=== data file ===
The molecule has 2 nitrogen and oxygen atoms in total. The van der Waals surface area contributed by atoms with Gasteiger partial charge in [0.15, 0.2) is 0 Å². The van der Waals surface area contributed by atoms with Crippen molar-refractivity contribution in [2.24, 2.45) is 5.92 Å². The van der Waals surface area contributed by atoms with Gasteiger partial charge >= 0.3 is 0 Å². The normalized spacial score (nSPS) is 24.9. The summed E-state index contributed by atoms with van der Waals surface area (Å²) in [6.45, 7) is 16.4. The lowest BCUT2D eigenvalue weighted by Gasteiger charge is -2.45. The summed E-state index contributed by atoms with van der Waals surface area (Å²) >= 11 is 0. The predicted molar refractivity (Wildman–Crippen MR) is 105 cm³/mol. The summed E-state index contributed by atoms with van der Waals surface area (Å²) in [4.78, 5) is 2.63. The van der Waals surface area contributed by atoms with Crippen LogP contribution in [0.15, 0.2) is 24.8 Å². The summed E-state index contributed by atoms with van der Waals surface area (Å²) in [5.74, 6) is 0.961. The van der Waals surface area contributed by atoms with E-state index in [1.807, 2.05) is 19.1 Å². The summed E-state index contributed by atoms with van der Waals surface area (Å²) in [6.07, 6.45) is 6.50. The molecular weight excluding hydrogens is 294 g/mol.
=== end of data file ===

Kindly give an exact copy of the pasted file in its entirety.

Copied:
The molecule has 2 nitrogen and oxygen atoms in total. The van der Waals surface area contributed by atoms with Gasteiger partial charge in [0.15, 0.2) is 0 Å². The van der Waals surface area contributed by atoms with Crippen molar-refractivity contribution in [2.24, 2.45) is 5.92 Å². The van der Waals surface area contributed by atoms with Gasteiger partial charge >= 0.3 is 0 Å². The normalized spacial score (nSPS) is 24.9. The summed E-state index contributed by atoms with van der Waals surface area (Å²) in [6.45, 7) is 16.4. The lowest BCUT2D eigenvalue weighted by Gasteiger charge is -2.45. The summed E-state index contributed by atoms with van der Waals surface area (Å²) >= 11 is 0. The predicted molar refractivity (Wildman–Crippen MR) is 105 cm³/mol. The summed E-state index contributed by atoms with van der Waals surface area (Å²) in [4.78, 5) is 2.63. The van der Waals surface area contributed by atoms with Crippen LogP contribution in [0.15, 0.2) is 24.8 Å². The summed E-state index contributed by atoms with van der Waals surface area (Å²) in [5.74, 6) is 0.961. The van der Waals surface area contributed by atoms with E-state index in [1.807, 2.05) is 19.1 Å². The summed E-state index contributed by atoms with van der Waals surface area (Å²) in [6.07, 6.45) is 6.50. The molecular weight excluding hydrogens is 294 g/mol.